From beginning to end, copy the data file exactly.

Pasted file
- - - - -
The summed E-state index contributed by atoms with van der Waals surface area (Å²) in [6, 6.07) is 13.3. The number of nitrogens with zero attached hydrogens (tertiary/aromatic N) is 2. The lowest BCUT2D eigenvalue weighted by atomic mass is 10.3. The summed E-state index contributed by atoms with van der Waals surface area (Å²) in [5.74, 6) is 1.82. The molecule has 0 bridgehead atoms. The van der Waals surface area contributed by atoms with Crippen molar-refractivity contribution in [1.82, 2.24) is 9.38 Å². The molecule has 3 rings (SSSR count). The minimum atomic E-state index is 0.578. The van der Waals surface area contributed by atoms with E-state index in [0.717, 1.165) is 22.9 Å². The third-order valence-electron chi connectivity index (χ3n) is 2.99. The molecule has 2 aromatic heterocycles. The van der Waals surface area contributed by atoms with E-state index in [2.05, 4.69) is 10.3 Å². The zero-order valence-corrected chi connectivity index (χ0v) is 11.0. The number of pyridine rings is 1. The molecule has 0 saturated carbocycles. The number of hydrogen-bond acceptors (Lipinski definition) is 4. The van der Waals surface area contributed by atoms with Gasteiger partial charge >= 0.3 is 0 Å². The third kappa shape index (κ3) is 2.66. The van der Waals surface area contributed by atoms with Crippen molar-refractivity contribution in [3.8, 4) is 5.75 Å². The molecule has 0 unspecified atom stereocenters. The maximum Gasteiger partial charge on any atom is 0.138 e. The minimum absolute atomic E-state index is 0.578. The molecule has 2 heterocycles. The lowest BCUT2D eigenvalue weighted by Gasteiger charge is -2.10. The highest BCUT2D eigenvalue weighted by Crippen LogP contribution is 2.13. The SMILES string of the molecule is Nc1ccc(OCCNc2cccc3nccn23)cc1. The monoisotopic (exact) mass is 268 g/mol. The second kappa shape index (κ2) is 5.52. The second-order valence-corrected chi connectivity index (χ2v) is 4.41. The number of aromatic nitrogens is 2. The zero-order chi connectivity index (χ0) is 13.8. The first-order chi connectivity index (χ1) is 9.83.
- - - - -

The summed E-state index contributed by atoms with van der Waals surface area (Å²) in [6, 6.07) is 13.3. The number of nitrogens with zero attached hydrogens (tertiary/aromatic N) is 2. The lowest BCUT2D eigenvalue weighted by atomic mass is 10.3. The summed E-state index contributed by atoms with van der Waals surface area (Å²) in [5.74, 6) is 1.82. The molecule has 0 bridgehead atoms. The van der Waals surface area contributed by atoms with Crippen molar-refractivity contribution in [1.82, 2.24) is 9.38 Å². The molecule has 3 rings (SSSR count). The minimum atomic E-state index is 0.578. The van der Waals surface area contributed by atoms with E-state index in [0.717, 1.165) is 22.9 Å². The third-order valence-electron chi connectivity index (χ3n) is 2.99. The molecule has 2 aromatic heterocycles. The van der Waals surface area contributed by atoms with E-state index in [2.05, 4.69) is 10.3 Å². The zero-order valence-corrected chi connectivity index (χ0v) is 11.0. The number of pyridine rings is 1. The molecule has 0 saturated carbocycles. The number of hydrogen-bond acceptors (Lipinski definition) is 4. The van der Waals surface area contributed by atoms with Gasteiger partial charge >= 0.3 is 0 Å². The third kappa shape index (κ3) is 2.66. The van der Waals surface area contributed by atoms with Crippen molar-refractivity contribution in [3.8, 4) is 5.75 Å². The molecule has 0 unspecified atom stereocenters. The maximum Gasteiger partial charge on any atom is 0.138 e. The minimum absolute atomic E-state index is 0.578. The molecule has 2 heterocycles. The lowest BCUT2D eigenvalue weighted by Gasteiger charge is -2.10. The highest BCUT2D eigenvalue weighted by Crippen LogP contribution is 2.13. The SMILES string of the molecule is Nc1ccc(OCCNc2cccc3nccn23)cc1. The monoisotopic (exact) mass is 268 g/mol. The second kappa shape index (κ2) is 5.52. The second-order valence-corrected chi connectivity index (χ2v) is 4.41. The number of aromatic nitrogens is 2. The zero-order chi connectivity index (χ0) is 13.8. The first-order chi connectivity index (χ1) is 9.83.